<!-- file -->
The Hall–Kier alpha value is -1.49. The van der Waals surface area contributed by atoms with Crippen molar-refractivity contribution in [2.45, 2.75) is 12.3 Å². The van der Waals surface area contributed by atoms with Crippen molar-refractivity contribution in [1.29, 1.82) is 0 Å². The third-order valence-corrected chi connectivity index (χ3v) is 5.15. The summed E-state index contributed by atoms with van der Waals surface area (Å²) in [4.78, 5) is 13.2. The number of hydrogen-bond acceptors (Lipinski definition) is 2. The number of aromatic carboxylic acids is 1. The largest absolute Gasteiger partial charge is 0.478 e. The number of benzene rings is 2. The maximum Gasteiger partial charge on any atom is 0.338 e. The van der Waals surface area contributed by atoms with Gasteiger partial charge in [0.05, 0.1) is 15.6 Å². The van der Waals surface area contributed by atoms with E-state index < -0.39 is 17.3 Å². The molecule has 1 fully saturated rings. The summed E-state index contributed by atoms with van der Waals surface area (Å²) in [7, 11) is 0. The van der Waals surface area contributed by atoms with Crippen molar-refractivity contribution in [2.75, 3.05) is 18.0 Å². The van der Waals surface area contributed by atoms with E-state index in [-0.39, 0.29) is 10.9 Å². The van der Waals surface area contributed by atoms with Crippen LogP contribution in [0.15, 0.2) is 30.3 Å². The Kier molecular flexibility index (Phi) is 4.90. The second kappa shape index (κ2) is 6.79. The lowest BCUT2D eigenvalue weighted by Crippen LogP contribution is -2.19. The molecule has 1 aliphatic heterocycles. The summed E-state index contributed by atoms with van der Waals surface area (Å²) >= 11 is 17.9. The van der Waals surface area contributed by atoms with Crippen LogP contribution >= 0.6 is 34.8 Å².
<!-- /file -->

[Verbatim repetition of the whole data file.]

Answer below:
The Hall–Kier alpha value is -1.49. The van der Waals surface area contributed by atoms with Crippen molar-refractivity contribution in [2.45, 2.75) is 12.3 Å². The van der Waals surface area contributed by atoms with Crippen molar-refractivity contribution in [1.29, 1.82) is 0 Å². The third-order valence-corrected chi connectivity index (χ3v) is 5.15. The summed E-state index contributed by atoms with van der Waals surface area (Å²) in [4.78, 5) is 13.2. The number of hydrogen-bond acceptors (Lipinski definition) is 2. The number of aromatic carboxylic acids is 1. The largest absolute Gasteiger partial charge is 0.478 e. The number of benzene rings is 2. The maximum Gasteiger partial charge on any atom is 0.338 e. The van der Waals surface area contributed by atoms with Gasteiger partial charge in [0.05, 0.1) is 15.6 Å². The van der Waals surface area contributed by atoms with E-state index < -0.39 is 17.3 Å². The molecule has 1 fully saturated rings. The summed E-state index contributed by atoms with van der Waals surface area (Å²) in [7, 11) is 0. The van der Waals surface area contributed by atoms with Crippen molar-refractivity contribution in [2.75, 3.05) is 18.0 Å². The van der Waals surface area contributed by atoms with E-state index in [-0.39, 0.29) is 10.9 Å². The van der Waals surface area contributed by atoms with Crippen LogP contribution in [0.15, 0.2) is 30.3 Å². The Kier molecular flexibility index (Phi) is 4.90. The second kappa shape index (κ2) is 6.79. The lowest BCUT2D eigenvalue weighted by Crippen LogP contribution is -2.19. The molecule has 1 aliphatic heterocycles. The summed E-state index contributed by atoms with van der Waals surface area (Å²) >= 11 is 17.9. The van der Waals surface area contributed by atoms with Crippen LogP contribution >= 0.6 is 34.8 Å².